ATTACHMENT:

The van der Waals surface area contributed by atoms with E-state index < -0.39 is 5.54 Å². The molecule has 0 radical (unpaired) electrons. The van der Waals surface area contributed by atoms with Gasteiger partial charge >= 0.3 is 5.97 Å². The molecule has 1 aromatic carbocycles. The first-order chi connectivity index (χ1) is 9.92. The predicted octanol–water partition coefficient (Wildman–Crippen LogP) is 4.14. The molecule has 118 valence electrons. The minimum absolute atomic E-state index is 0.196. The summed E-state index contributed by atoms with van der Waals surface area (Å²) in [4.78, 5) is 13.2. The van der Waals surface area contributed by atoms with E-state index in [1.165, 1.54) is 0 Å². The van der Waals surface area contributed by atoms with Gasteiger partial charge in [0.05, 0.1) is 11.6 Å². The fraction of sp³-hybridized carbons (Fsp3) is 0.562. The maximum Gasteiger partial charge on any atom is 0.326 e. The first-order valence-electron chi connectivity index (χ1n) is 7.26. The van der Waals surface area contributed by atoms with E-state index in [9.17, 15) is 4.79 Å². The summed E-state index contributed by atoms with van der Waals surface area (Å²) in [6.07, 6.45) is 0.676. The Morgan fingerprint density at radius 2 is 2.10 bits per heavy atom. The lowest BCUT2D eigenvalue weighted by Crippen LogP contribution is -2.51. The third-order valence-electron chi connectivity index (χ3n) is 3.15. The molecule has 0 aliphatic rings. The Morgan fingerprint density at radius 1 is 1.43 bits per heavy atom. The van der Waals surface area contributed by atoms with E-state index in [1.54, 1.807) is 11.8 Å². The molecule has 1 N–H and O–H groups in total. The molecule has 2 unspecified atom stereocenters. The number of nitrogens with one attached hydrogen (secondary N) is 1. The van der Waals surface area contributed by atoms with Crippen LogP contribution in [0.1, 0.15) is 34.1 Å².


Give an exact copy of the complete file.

The van der Waals surface area contributed by atoms with E-state index < -0.39 is 5.54 Å². The molecule has 0 radical (unpaired) electrons. The van der Waals surface area contributed by atoms with Gasteiger partial charge >= 0.3 is 5.97 Å². The molecule has 1 aromatic carbocycles. The first-order chi connectivity index (χ1) is 9.92. The predicted octanol–water partition coefficient (Wildman–Crippen LogP) is 4.14. The molecule has 118 valence electrons. The minimum absolute atomic E-state index is 0.196. The summed E-state index contributed by atoms with van der Waals surface area (Å²) in [4.78, 5) is 13.2. The van der Waals surface area contributed by atoms with E-state index in [1.165, 1.54) is 0 Å². The van der Waals surface area contributed by atoms with Gasteiger partial charge in [0.05, 0.1) is 11.6 Å². The fraction of sp³-hybridized carbons (Fsp3) is 0.562. The maximum Gasteiger partial charge on any atom is 0.326 e. The first-order valence-electron chi connectivity index (χ1n) is 7.26. The van der Waals surface area contributed by atoms with E-state index in [9.17, 15) is 4.79 Å². The summed E-state index contributed by atoms with van der Waals surface area (Å²) in [6.07, 6.45) is 0.676. The Morgan fingerprint density at radius 2 is 2.10 bits per heavy atom. The lowest BCUT2D eigenvalue weighted by Crippen LogP contribution is -2.51. The third-order valence-electron chi connectivity index (χ3n) is 3.15. The molecule has 0 aliphatic rings. The Morgan fingerprint density at radius 1 is 1.43 bits per heavy atom. The van der Waals surface area contributed by atoms with E-state index in [1.54, 1.807) is 11.8 Å². The molecule has 1 N–H and O–H groups in total. The molecule has 2 unspecified atom stereocenters. The number of nitrogens with one attached hydrogen (secondary N) is 1. The van der Waals surface area contributed by atoms with Crippen LogP contribution in [0.1, 0.15) is 34.1 Å².